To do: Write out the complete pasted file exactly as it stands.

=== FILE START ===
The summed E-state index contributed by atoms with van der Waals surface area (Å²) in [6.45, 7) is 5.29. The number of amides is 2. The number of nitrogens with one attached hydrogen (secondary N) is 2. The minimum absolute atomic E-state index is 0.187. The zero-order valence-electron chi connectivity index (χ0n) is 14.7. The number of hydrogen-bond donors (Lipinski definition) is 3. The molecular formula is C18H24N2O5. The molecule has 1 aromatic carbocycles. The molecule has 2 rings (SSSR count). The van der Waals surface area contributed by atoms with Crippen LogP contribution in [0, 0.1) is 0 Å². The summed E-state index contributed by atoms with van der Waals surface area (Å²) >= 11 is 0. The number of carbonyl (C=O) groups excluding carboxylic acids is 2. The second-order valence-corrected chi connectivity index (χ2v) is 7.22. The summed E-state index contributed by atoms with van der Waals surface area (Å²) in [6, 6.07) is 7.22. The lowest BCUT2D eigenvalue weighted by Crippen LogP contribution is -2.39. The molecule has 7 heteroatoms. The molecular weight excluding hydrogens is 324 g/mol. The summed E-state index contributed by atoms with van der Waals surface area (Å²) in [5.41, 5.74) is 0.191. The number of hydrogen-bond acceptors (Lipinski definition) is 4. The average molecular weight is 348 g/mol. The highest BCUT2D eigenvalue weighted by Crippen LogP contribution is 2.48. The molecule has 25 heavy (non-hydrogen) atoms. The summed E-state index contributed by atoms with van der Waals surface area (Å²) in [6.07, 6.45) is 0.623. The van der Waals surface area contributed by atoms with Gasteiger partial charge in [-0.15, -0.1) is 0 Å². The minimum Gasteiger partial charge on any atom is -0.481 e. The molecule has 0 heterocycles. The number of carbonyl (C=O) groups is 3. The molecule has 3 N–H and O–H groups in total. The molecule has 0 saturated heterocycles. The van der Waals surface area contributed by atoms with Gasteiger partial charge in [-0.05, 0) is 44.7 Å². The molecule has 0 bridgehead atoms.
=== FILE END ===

The summed E-state index contributed by atoms with van der Waals surface area (Å²) in [6.45, 7) is 5.29. The number of amides is 2. The number of nitrogens with one attached hydrogen (secondary N) is 2. The minimum absolute atomic E-state index is 0.187. The zero-order valence-electron chi connectivity index (χ0n) is 14.7. The number of hydrogen-bond donors (Lipinski definition) is 3. The molecular formula is C18H24N2O5. The molecule has 1 aromatic carbocycles. The molecule has 2 rings (SSSR count). The van der Waals surface area contributed by atoms with Crippen LogP contribution in [0, 0.1) is 0 Å². The summed E-state index contributed by atoms with van der Waals surface area (Å²) >= 11 is 0. The number of carbonyl (C=O) groups excluding carboxylic acids is 2. The second-order valence-corrected chi connectivity index (χ2v) is 7.22. The summed E-state index contributed by atoms with van der Waals surface area (Å²) in [6, 6.07) is 7.22. The lowest BCUT2D eigenvalue weighted by Crippen LogP contribution is -2.39. The molecule has 7 heteroatoms. The molecular weight excluding hydrogens is 324 g/mol. The summed E-state index contributed by atoms with van der Waals surface area (Å²) in [5.41, 5.74) is 0.191. The number of hydrogen-bond acceptors (Lipinski definition) is 4. The average molecular weight is 348 g/mol. The highest BCUT2D eigenvalue weighted by Crippen LogP contribution is 2.48. The molecule has 25 heavy (non-hydrogen) atoms. The summed E-state index contributed by atoms with van der Waals surface area (Å²) in [6.07, 6.45) is 0.623. The van der Waals surface area contributed by atoms with Gasteiger partial charge in [-0.15, -0.1) is 0 Å². The minimum Gasteiger partial charge on any atom is -0.481 e. The molecule has 0 heterocycles. The number of carbonyl (C=O) groups is 3. The molecule has 3 N–H and O–H groups in total. The molecule has 0 saturated heterocycles. The van der Waals surface area contributed by atoms with Gasteiger partial charge in [-0.05, 0) is 44.7 Å². The molecule has 0 bridgehead atoms.